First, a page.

So why do we connect peace with Christmas anyway? Is it because of how peaceful it is when it snows? Is it because it’s often a time that people put aside their issues and differences to be together? Is it because we feel peace when we think about the birth of Jesus? What brings you peace at Christmas?

Christmas Light

You really can’t miss one of the main ways that people show they celebrate Christmas, whether secular or religious; the lights. They’re on houses, trees, businesses and light poles.  People drive many miles just to see what a particular house or street has created this year.  For people of faith though, light means many things.

Light helps us see our way:
“Prepare the way of the Lord, make straight His paths.”  Matthew 3:1-12

Light should fill our lives:
“Let the message about Christ, in all its richness, fill your lives. Teach and counsel each other with all the wisdom he gives. Sing psalms and hymns and spiritual songs to God with thankful hearts.”  Colossians 3:16

Light is meant to be shared:
“You are the light of the world. A town built on a hill cannot be hidden. Neither do people light a lamp and put it under a bowl. Instead they put it on its stand, and it gives light to everyone in the house.  In the same way, let your light shine before others, that they may see your good deeds and glorify your Father in heaven.” Matthew 5:14-16

Light means hope and promise:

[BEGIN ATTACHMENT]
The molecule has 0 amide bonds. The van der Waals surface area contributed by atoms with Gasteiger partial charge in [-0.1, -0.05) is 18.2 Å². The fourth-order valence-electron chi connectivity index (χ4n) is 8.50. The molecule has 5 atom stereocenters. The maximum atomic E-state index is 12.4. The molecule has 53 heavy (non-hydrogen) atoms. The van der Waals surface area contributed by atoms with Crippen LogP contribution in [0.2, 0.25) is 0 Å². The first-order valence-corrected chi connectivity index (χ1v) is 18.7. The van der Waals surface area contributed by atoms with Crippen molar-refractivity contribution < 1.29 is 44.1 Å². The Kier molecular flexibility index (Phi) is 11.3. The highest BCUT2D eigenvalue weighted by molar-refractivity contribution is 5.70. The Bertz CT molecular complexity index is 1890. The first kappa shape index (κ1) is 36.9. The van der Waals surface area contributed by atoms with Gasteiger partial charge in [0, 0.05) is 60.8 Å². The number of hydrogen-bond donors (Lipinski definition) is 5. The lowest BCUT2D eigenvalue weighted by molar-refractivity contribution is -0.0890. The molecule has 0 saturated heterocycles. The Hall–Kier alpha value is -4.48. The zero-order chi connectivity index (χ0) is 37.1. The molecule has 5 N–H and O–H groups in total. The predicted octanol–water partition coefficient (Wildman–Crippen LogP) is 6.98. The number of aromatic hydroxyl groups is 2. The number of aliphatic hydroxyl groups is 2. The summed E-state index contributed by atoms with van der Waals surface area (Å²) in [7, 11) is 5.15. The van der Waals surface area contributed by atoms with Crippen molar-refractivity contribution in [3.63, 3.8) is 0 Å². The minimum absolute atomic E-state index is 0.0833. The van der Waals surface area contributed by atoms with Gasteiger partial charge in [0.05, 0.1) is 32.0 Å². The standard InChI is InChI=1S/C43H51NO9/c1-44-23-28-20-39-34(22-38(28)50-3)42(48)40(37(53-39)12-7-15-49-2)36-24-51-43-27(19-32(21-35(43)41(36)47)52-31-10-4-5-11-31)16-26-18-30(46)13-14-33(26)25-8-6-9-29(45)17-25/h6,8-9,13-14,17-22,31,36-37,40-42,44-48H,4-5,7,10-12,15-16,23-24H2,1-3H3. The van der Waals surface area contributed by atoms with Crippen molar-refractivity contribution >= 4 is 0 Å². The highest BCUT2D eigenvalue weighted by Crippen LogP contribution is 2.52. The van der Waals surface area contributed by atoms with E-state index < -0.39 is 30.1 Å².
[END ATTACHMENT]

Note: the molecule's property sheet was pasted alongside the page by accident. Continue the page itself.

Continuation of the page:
“The people walking in darkness have seen a great light; on those living in the land of deep darkness a light has dawned.”  Isaiah 9:2

Light begins with Jesus:
“When Jesus spoke again to the people, He said, “I am the light of the world. Whoever follows me will never walk in darkness, but will have the light of life.””  John 8:12

As you look around you and enjoy the sights of the season I encourage you to take a look at your life.  Are you shining light with the words you say and things you do? Are you teaching your kids what it means to be a light, even if that light is just about being a kind, considerate and loving person?  Are you focused on the darkness around you or on what the light shows?  Are you sharing a kind smile, a helping hand, a little love or even a little hope with someone?  Are you giving someone a reason to smile? Are you smiling at the surprises and holiday cheer that you see?  Are you sharing the message and story of the First Christmas?  Are you hanging lights and decorations to bring a smile to someone?

Yes, the holiday season has created many a grump, and there are plenty of reasons to be grumpy. But I believe that being grumpy is a choice, as is being filled with Christmas cheer.  Will you choose to spread light or darkness this Christmas season?